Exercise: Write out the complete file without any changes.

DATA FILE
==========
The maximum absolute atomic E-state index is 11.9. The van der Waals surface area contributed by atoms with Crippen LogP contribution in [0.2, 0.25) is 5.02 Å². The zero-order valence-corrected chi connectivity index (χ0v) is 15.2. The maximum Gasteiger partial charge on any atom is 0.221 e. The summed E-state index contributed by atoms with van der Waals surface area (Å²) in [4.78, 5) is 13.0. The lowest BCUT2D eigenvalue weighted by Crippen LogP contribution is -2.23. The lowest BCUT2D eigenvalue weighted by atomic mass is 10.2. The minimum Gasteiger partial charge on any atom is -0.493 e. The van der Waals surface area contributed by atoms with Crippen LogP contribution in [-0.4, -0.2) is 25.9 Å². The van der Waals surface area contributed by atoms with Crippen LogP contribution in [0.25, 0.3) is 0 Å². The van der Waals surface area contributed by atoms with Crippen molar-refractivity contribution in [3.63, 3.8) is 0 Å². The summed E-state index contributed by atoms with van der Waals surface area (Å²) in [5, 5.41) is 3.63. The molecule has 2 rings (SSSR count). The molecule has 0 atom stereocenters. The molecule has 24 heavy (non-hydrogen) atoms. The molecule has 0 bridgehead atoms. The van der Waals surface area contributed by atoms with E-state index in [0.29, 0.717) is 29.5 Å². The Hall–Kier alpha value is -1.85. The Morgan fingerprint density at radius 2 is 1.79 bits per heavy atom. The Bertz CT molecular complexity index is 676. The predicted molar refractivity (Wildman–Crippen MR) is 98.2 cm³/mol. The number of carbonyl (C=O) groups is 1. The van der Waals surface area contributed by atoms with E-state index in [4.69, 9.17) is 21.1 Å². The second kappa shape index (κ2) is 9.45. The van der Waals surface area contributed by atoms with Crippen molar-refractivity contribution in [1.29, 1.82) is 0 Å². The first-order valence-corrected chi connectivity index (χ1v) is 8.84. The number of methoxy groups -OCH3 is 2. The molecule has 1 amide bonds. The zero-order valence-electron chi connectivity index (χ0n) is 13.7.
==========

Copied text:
The maximum absolute atomic E-state index is 11.9. The van der Waals surface area contributed by atoms with Crippen LogP contribution in [0.2, 0.25) is 5.02 Å². The zero-order valence-corrected chi connectivity index (χ0v) is 15.2. The maximum Gasteiger partial charge on any atom is 0.221 e. The summed E-state index contributed by atoms with van der Waals surface area (Å²) in [4.78, 5) is 13.0. The lowest BCUT2D eigenvalue weighted by Crippen LogP contribution is -2.23. The lowest BCUT2D eigenvalue weighted by atomic mass is 10.2. The minimum Gasteiger partial charge on any atom is -0.493 e. The van der Waals surface area contributed by atoms with Crippen LogP contribution in [-0.4, -0.2) is 25.9 Å². The van der Waals surface area contributed by atoms with Crippen LogP contribution in [0.25, 0.3) is 0 Å². The van der Waals surface area contributed by atoms with Crippen molar-refractivity contribution in [3.63, 3.8) is 0 Å². The summed E-state index contributed by atoms with van der Waals surface area (Å²) in [5, 5.41) is 3.63. The molecule has 2 rings (SSSR count). The molecule has 0 atom stereocenters. The molecule has 24 heavy (non-hydrogen) atoms. The molecule has 0 bridgehead atoms. The van der Waals surface area contributed by atoms with E-state index in [0.29, 0.717) is 29.5 Å². The Hall–Kier alpha value is -1.85. The Morgan fingerprint density at radius 2 is 1.79 bits per heavy atom. The Bertz CT molecular complexity index is 676. The predicted molar refractivity (Wildman–Crippen MR) is 98.2 cm³/mol. The number of carbonyl (C=O) groups is 1. The van der Waals surface area contributed by atoms with E-state index in [4.69, 9.17) is 21.1 Å². The second kappa shape index (κ2) is 9.45. The van der Waals surface area contributed by atoms with Crippen molar-refractivity contribution in [1.29, 1.82) is 0 Å². The first-order valence-corrected chi connectivity index (χ1v) is 8.84. The number of methoxy groups -OCH3 is 2. The molecule has 1 amide bonds. The zero-order valence-electron chi connectivity index (χ0n) is 13.7.